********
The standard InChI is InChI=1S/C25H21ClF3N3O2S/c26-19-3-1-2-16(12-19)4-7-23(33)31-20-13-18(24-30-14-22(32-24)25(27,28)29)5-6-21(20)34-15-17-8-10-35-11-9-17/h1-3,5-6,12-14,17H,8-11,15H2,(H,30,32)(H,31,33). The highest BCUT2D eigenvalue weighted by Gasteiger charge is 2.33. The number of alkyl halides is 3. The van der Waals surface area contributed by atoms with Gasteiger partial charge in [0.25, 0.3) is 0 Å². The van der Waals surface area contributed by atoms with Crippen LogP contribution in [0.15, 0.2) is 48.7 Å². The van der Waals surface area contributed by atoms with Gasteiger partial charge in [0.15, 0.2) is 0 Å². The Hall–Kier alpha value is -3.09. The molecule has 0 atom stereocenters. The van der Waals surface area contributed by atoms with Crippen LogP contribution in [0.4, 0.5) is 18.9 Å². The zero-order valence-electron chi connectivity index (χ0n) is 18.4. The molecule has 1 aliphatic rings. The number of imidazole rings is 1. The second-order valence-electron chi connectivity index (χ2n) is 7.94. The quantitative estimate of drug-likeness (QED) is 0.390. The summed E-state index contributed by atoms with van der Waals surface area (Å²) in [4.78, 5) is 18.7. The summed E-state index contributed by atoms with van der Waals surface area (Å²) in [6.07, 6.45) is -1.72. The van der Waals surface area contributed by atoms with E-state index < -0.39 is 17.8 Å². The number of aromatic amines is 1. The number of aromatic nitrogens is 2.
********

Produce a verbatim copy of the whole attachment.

The standard InChI is InChI=1S/C25H21ClF3N3O2S/c26-19-3-1-2-16(12-19)4-7-23(33)31-20-13-18(24-30-14-22(32-24)25(27,28)29)5-6-21(20)34-15-17-8-10-35-11-9-17/h1-3,5-6,12-14,17H,8-11,15H2,(H,30,32)(H,31,33). The highest BCUT2D eigenvalue weighted by Gasteiger charge is 2.33. The number of alkyl halides is 3. The van der Waals surface area contributed by atoms with Gasteiger partial charge in [0.25, 0.3) is 0 Å². The van der Waals surface area contributed by atoms with Crippen LogP contribution in [0.15, 0.2) is 48.7 Å². The van der Waals surface area contributed by atoms with Gasteiger partial charge in [0.15, 0.2) is 0 Å². The Hall–Kier alpha value is -3.09. The molecule has 0 atom stereocenters. The van der Waals surface area contributed by atoms with Crippen LogP contribution in [0.4, 0.5) is 18.9 Å². The zero-order valence-electron chi connectivity index (χ0n) is 18.4. The molecule has 1 aliphatic rings. The number of imidazole rings is 1. The second-order valence-electron chi connectivity index (χ2n) is 7.94. The quantitative estimate of drug-likeness (QED) is 0.390. The summed E-state index contributed by atoms with van der Waals surface area (Å²) in [4.78, 5) is 18.7. The summed E-state index contributed by atoms with van der Waals surface area (Å²) in [6.07, 6.45) is -1.72. The van der Waals surface area contributed by atoms with E-state index < -0.39 is 17.8 Å². The number of aromatic amines is 1. The number of aromatic nitrogens is 2.